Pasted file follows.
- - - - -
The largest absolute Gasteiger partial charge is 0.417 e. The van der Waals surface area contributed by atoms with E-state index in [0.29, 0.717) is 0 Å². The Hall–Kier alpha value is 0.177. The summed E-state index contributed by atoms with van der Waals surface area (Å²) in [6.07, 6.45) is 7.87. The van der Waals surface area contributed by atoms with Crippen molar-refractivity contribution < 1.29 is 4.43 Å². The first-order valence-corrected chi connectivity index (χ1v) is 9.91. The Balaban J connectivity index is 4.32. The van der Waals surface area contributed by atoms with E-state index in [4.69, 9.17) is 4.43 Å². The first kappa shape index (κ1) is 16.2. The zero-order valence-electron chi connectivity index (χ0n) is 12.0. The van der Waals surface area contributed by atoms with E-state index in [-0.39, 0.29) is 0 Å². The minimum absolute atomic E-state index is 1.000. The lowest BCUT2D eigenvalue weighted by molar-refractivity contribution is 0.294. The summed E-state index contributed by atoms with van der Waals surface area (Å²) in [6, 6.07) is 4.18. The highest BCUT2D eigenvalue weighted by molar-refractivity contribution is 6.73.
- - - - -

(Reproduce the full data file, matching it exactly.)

The largest absolute Gasteiger partial charge is 0.417 e. The van der Waals surface area contributed by atoms with E-state index in [0.29, 0.717) is 0 Å². The Hall–Kier alpha value is 0.177. The summed E-state index contributed by atoms with van der Waals surface area (Å²) in [6.07, 6.45) is 7.87. The van der Waals surface area contributed by atoms with Crippen molar-refractivity contribution < 1.29 is 4.43 Å². The first-order valence-corrected chi connectivity index (χ1v) is 9.91. The Balaban J connectivity index is 4.32. The van der Waals surface area contributed by atoms with E-state index in [4.69, 9.17) is 4.43 Å². The first kappa shape index (κ1) is 16.2. The zero-order valence-electron chi connectivity index (χ0n) is 12.0. The van der Waals surface area contributed by atoms with E-state index in [-0.39, 0.29) is 0 Å². The minimum absolute atomic E-state index is 1.000. The lowest BCUT2D eigenvalue weighted by molar-refractivity contribution is 0.294. The summed E-state index contributed by atoms with van der Waals surface area (Å²) in [6, 6.07) is 4.18. The highest BCUT2D eigenvalue weighted by molar-refractivity contribution is 6.73.